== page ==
Buying a mountain bike these days counts as a luxury purchase. Most modern machines cost between $4,000 and $10,000, even without tacking on all the extra gear you might want to customize the thing.
The easiest and most cost-effective way to buy a new bike is with cash. But if you're like the majority of Americans, you probably have less than $1,000 stashed away. So if you’re thinking about getting a loan for your bike (and there are lots of good options, believe me), make sure you take the time to evaluate your choices first.
Before you jump into financing options, check your recent credit score. Most lenders will require you have a credit score above 600, but the higher your score, the lower the interest rate you’ll get. A lower interest rate means you’ll spend less over the life of the loan to purchase your bike—a very good thing. I recommend Credit Sesame, Credit Karma, and MyFico for quick, free ways to check your credit score.
After you’ve done that, try one of the following.
Bike-store financing is one of the more common ways to finance your new bike. Many stores offer financing options through a company called Affirm, a leader in cost-effective monthly financing options for those with good to excellent credit scores.
There are a few variables you should consider first if you’re interested in this option:
What is the interest rate associated with the loan? It’s possible to find a deal offering zero-percent interest if you pay off your purchase within a specified amount of time. This is the best deal you could hope to get.
How long do you have to pay off the bike?
Are there any other fees associated with the loan, like an annual fee on a credit card or a special financing fee?
What happens to my interest rate after the special offer period? This is important if you can’t pay off your loan within the time limits for the low-interest rate offer.
Is there a prepayment penalty?
Ask your bike store if they offer a layaway program. This is essentially like paying cash (no interest), except you’re able to spread out your payments over a certain period of time, usually either two to three months.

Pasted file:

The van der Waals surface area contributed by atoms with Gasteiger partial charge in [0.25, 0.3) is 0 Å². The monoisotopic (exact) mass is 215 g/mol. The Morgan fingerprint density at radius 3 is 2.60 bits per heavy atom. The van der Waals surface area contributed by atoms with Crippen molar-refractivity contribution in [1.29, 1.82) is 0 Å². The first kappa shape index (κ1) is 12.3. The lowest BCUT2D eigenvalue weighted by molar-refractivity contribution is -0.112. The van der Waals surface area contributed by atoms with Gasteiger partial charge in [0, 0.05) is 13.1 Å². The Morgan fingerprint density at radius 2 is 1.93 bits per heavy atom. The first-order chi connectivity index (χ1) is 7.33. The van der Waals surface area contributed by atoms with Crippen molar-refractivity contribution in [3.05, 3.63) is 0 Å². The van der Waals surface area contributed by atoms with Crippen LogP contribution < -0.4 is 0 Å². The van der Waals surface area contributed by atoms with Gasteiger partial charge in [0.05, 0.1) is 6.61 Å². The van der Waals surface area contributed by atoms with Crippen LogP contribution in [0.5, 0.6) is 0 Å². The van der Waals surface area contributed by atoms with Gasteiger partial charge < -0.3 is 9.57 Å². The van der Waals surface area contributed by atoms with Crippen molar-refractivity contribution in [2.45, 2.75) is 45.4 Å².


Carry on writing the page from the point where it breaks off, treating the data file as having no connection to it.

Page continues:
Many credit unions, such as Affinity Plus Credit Union, Unitus Credit Union, and Virginia Credit Union, have started offering bike-specific loans. This is a great deal if you belong to a credit union, as the interest rates and terms are usually quite favorable. That said, you will still want to ask the five questions above, so you fully understand the terms of your loan.
The key bit is that in order to be eligible for a credit-union loan, you must already be a member of that credit union. You can use a credit-union locator to find one near you and ask about any special bike-specific loans on offer before you join.
Credit cards are the OG when it comes to financing a bike purchase. But if you aren’t careful, credit cards can be dangerous for larger purchases. A good rule of thumb is to treat your credit card as a debit card and pay the balance off in full within the month. This way you can enjoy all the benefits —rewards, cash back, and points—without having to deal with nasty interest rate charges and debt.
For example, the national average interest rate on credit cards is 19.24 percent (your interest rate might be higher or lower depending on your credit score). If your bike costs $5,000 and you paid it off in two years, it would cost you $253 a month and $1,064 in interest charges. If you paid off the purchase in just one year, it would cost you $461 per month and $537 in interest. The longer you take to pay off your purchase on your credit card, the more expensive that purchase will become.
Alternatively, many credit cards will offer occasional low-interest financing—sometimes as low as zero percent. Contact your credit card companies before you go shopping to see if they have a low-interest rate option available that might be more attractive than bike-store financing.
If you don’t have an offer available, there are a bevy of credit cards that you can apply for that offer zero-percent interest rates, some as long as 18 months. To be eligible, you’ll need a healthy credit score of 740 or up—just another nudge to take a look at your credit score before you get your heart set on your dream bike.
Some bike manufacturers even offer their own financing. Take Trek and its Trek credit card. It’s accepted at more than 1,000 Trek retailers and offers six and twelve months of low-interest financing options.
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